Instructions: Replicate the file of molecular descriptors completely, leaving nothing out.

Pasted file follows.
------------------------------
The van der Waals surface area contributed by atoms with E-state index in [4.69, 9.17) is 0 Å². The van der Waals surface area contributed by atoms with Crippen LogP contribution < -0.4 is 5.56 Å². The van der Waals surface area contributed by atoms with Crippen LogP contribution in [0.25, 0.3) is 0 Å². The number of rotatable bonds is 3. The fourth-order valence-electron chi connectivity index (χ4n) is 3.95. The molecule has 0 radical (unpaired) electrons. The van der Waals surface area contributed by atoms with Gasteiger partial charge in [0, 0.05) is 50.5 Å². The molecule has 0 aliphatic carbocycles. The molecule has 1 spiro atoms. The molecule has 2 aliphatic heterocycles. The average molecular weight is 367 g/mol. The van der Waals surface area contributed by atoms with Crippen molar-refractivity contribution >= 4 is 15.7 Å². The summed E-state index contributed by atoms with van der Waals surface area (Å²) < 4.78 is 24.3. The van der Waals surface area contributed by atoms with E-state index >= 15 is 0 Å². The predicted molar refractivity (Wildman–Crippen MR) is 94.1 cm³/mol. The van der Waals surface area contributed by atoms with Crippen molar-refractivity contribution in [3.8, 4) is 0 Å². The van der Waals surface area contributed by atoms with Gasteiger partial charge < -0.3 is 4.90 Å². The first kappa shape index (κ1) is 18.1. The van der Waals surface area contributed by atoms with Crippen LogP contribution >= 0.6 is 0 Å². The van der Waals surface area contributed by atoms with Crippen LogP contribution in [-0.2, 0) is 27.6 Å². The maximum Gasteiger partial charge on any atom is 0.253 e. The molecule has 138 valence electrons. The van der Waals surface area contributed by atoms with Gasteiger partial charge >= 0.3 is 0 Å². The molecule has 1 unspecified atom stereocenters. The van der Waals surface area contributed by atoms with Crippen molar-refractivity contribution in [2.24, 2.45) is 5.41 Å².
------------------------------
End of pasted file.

The van der Waals surface area contributed by atoms with E-state index in [4.69, 9.17) is 0 Å². The van der Waals surface area contributed by atoms with Crippen LogP contribution < -0.4 is 5.56 Å². The van der Waals surface area contributed by atoms with Crippen LogP contribution in [0.25, 0.3) is 0 Å². The number of rotatable bonds is 3. The fourth-order valence-electron chi connectivity index (χ4n) is 3.95. The molecule has 0 radical (unpaired) electrons. The van der Waals surface area contributed by atoms with Gasteiger partial charge in [0, 0.05) is 50.5 Å². The molecule has 0 aliphatic carbocycles. The molecule has 1 spiro atoms. The molecule has 2 aliphatic heterocycles. The average molecular weight is 367 g/mol. The van der Waals surface area contributed by atoms with Crippen molar-refractivity contribution >= 4 is 15.7 Å². The summed E-state index contributed by atoms with van der Waals surface area (Å²) < 4.78 is 24.3. The van der Waals surface area contributed by atoms with E-state index >= 15 is 0 Å². The predicted molar refractivity (Wildman–Crippen MR) is 94.1 cm³/mol. The van der Waals surface area contributed by atoms with Crippen molar-refractivity contribution in [3.8, 4) is 0 Å². The van der Waals surface area contributed by atoms with Gasteiger partial charge < -0.3 is 4.90 Å². The first kappa shape index (κ1) is 18.1. The van der Waals surface area contributed by atoms with Crippen LogP contribution >= 0.6 is 0 Å². The van der Waals surface area contributed by atoms with Crippen LogP contribution in [-0.2, 0) is 27.6 Å². The maximum Gasteiger partial charge on any atom is 0.253 e. The molecule has 138 valence electrons. The van der Waals surface area contributed by atoms with Gasteiger partial charge >= 0.3 is 0 Å². The molecule has 1 unspecified atom stereocenters. The van der Waals surface area contributed by atoms with Crippen molar-refractivity contribution in [2.24, 2.45) is 5.41 Å².